A coalition of gun-rights groups, in a wobbly bit of political judo, is trying to get Pennsylvania’s General Assembly to investigate and impeach state Attorney General Josh Shapiro.

He makes an enticing target. Shapiro, the only Democrat running for governor, has worked in office and on the campaign trail to regulate “ghost guns,” untraceable weapons assembled from parts.

It’s a high-profile topic, and the gun groups want to turn it against Shapiro, who visited the White House on Monday to watch President Joe Biden announce new federal regulations requiring serial numbers for guns made from kits, background checks for their buyers, and licenses for sellers.

The Gun Owners of America, 2nd Amendment Foundation, American Firearms Association, National Association for Gun Rights, and Pennsylvania Firearms Association accuse Shapiro and agents from his office of breaking state and federal laws by participating in a March NBC News story about ghost guns.

Shapiro called that “ludicrous on its face.”

For the story, a reporter used a hidden camera to purchase a ghost gun kit at a suburban Philadelphia gun show and later gave it to Shapiro’s agents, who assembled it and fired it at a range while being filmed.

What’s illegal about that? The gun groups, working on an assumption, claim Shapiro’s agents allowed the reporter to keep the gun and take it to New York. It’s illegal under federal law to give or sell a gun to a person from another state.

Shapiro said his office kept the gun and only his agents had access to it. The story was done to show “how easy it is to assemble a ghost gun.”

Val Finnell, state director of Gun Owners of America, isn’t buying it. But he offers no evidence to knock down what Shapiro said.

The groups sent letters to state House Speaker Bryan Cutler last week and on Monday, demanding “a formal investigation.” That was followed by a social media campaign, calling on supporters to pressure Cutler into action.

“We will not relent upon the speaker of the House until he refers this matter to an investigating committee, up to and including impeachment of the attorney general,” Finnell said.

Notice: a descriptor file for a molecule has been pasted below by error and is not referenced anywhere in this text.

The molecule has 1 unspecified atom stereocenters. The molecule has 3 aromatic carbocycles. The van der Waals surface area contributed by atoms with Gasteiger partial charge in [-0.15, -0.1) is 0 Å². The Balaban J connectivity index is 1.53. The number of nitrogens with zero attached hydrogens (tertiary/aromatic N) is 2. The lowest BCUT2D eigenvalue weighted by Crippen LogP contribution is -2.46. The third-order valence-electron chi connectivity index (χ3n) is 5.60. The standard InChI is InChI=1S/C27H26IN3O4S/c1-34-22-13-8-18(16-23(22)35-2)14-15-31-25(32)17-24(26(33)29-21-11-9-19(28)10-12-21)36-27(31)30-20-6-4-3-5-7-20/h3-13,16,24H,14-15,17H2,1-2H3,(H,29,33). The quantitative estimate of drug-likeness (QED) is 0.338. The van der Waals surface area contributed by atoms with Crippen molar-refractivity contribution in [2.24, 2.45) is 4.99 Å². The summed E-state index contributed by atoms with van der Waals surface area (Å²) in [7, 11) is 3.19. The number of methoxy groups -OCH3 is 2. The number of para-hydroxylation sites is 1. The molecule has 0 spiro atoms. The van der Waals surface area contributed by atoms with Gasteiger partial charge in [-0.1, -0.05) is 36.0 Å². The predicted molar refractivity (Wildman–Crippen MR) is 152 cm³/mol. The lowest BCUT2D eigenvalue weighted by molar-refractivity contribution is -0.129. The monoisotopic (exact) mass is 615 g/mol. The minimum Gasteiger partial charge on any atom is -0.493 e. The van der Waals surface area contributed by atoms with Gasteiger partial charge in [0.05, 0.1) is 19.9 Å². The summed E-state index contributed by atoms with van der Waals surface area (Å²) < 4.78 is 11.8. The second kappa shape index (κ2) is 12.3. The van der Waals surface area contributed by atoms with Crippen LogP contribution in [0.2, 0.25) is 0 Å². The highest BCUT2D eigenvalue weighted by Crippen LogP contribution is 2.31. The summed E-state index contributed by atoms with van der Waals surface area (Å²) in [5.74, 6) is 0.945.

Cutler, a Lancaster County Republican, wrote back Wednesday to say he is reviewing what the House can do. That includes referring the matter to the Government Oversight Committee, or to federal prosecutors, or creating a special investigative counsel. Cutler’s letter leans hard into the jurisdictional limitations placed on the House.

Who comes out on top here? Shapiro, who is fund-raising off his ghost gun efforts, gains more attention from the attack.

Johnny Doc steamrolls WURD

John “Johnny Doc” Dougherty, the leader who built the electricians union in Philadelphia into one of the most powerful political organizations in the state, took to the air on WURD radio Thursday in an hour-long stream of consciousness.

Host Andrea Lawful Sanders could barely get a word in on her own show.

A federal jury in November convicted Dougherty and former City Councilmember Bobby Henon, finding the union leader effectively bought Henon’s vote on Council with a side job that came with a union salary. Henon is the former political director for Dougherty’s union, Local 98 of the International Brotherhood of Electrical Workers.

Dougherty, who quit his union job shortly after the verdict, said he hadn’t wanted Henon, first elected in 2011, to be a councilmember.

“I always thought he was the heir apparent at Local 98,” Dougherty said. “I was never a fan of him being in the political arena.”

Worth noting: Local 98 spent big and went hard for Henon’s election, putting union members on the streets and at polling places to drum up support.

Dougherty is set for a second federal trial in May, accused of threatening a contractor who employed his nephew in a job that prosecutors say the relative rarely showed up for. His third trial is scheduled for October on charges that he and other Local 98 officials embezzled more than $600,000 from the union.

Regarding the embezzlement charges, Dougherty said he ran “a multibillion-dollar business.”

“If I’m a crook, I’m the worst crook on Earth because I am leading this union with more money than any place around, probably more active cash than the City of Philadelphia has,” he said.

Parnell pushes back on Trump

Former President Donald Trump disrupted two Republican primaries this week, endorsing Mehmet Oz for U.S. Senate and issuing a stinging anti-endorsement for Bill McSwain’s bid for governor.

Sean Parnell, who has endorsed Dave McCormick for Senate, told AM 990′s Chris Stigall he was “baffled” by Trump’s nod to Oz.

Parnell won Trump’s endorsement in that primary but withdrew in November after a judge ruled against him in a custody battle that included allegations he had physically and verbally abused his wife and children.

“I think the president got this one wrong,” Parnell said Monday while knocking Oz for past comments on abortion, critical race theory, and the Black Lives Matter movement. “This guy is the antithesis of every position President Trump has taken.”

Speaking of mistakes, McCormick’s campaign ran a digital ad this week touting support from Parnell, calling him a “Congressman.” Parnell lost a 2020 bid for the U.S. House to Rep Conor Lamb, now a Democratic contender for the U.S. Senate.

A McCormick spokesperson said the ad was “quickly corrected.”

Clout provides often irreverent news and analysis about people, power, and politics.